Tech Topics

How to implement Prometheus long-term storage using Elasticsearch

Prometheus plays a significant role in the observability area. An increasing number of applications use Prometheus exporters to expose performance and monitoring data, which is later scraped by a Prometheus server.

However, when it comes to storage, Prometheus faces some limitations in its scalability and durability since its local storage is limited by single nodes. In order to tackle this, users should either go with clustered storage in Prometheus itself, or use the Prometheus interfaces that allow integrating with remote storage systems. In this blog, we're going to look at how simple and effective it is to integrate Prometheus with Elasticsearch for long-term storage.

Elasticsearch is a powerful, scalable, and efficient storage system that can store various types of data (text, numerics, geo, structured, unstructured, etc.) in the long term. The scaling capabilities and search performance of Elasticsearch make it a prime option when it comes to storing monitoring data. Plus, combining Elasticsearch with Kibana gives users dynamic insights into their data.

Integrating Prometheus with Elasticsearch for long-term storage

Prometheus integrates with remote storage systems in two ways:

  • Prometheus can write samples that it ingests to a remote URL in a standardized format
  • Prometheus can read (back) sample data from a remote URL in a standardized format

The read and write protocols both use a snappy-compressed protocol buffer encoding over HTTP. For details on the request and response messages, see the remote storage protocol buffer definitions.

In order to use Elasticsearch as a remote storage system for Prometheus, the user can employ the official Metricbeat module and more specifically the remote_write metricset. In this, the user can configure Metricbeat like:

# Metrics sent by a Prometheus server using remote_write option 
- module: prometheus 
  metricsets: ["remote_write"] 
  host: "localhost" 
  port: "9201"

And Prometheus:

  - url: "http://localhost:9201/write"

In addition, the user can set up secure settings for the server using TLS/SSL.

With this type of configuration, Metricbeat, on startup, will start an http server that will wait for metrics from a Prometheus server. When metrics are received they will be processed accordingly by Metricbeat and will be efficiently stored in Elasticsearch. Then the user can retrieve and analyze the metrics using Kibana's visualizations and dashboards.

It’s also worth mentioning that Metricbeat, Elasticsearch, and Kibana can run out of the box in Kubernetes environments. This can be achieved by using Elastic Cloud on Kubernetes (ECK), the official Elasticsearch and Kibana operator, along with the predefined Metricbeat manifests. Putting all these together gives the user the opportunity to quickly set up an Elastic-based remote storage integration for their Prometheus servers that run on Kubernetes.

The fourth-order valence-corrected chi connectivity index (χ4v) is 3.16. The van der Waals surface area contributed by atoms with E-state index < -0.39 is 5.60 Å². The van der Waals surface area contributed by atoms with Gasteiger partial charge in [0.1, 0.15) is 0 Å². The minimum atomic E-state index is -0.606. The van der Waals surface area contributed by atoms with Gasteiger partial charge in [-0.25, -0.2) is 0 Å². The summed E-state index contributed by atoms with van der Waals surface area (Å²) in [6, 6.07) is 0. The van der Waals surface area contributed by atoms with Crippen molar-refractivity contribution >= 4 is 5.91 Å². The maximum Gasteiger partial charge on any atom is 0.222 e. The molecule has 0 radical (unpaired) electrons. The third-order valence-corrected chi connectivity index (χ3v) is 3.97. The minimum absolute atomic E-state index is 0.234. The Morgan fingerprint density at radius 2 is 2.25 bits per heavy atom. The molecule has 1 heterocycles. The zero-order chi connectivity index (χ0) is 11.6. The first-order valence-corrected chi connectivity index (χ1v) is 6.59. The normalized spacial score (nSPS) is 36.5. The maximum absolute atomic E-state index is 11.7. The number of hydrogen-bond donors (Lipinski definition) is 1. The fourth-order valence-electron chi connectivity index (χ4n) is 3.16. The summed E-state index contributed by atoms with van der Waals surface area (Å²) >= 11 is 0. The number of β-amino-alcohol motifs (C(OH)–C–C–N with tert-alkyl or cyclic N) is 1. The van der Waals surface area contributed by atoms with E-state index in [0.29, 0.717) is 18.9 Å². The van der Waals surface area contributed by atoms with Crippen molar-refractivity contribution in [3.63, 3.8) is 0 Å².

As a result, users will benefit from doubling down on observability for their cloud-native applications and workloads. By creating a long-term storage solution for their data with Elasticsearch, they’ll also have the opportunity to efficiently query them back and further analyze them at any time. Moreover, users can leverage Kibana to build visualizations.

Below is an example of how we can build a dashboard visualizing Prometheus metrics from node exporters and cAdvisor:

Node statistics

And it goes without saying that we would like to monitor how remote storage statistics evolve by visualizing how many samples have been successfully sent to remote storage or how many have been retried, failed, or dropped. Another significant metric to monitor here is the number of shards, which shows the number of concurrency/parallelism with which Prometheus server sends metrics to the remote storage endpoint.

Prometheus remote storage statistics

Implement long-term storage for Prometheus today

Are you already considering a long-term storage solution for your Prometheus metrics? Download Metricbeat 7.7 and start storing your data in Elasticsearch without worrying about scalability and query efficiency. The fastest way to get your cluster deployed is to spin up a free trial of Elasticsearch Service. Of course, if you have any questions, remember that we are always happy to help on the Discuss forums.

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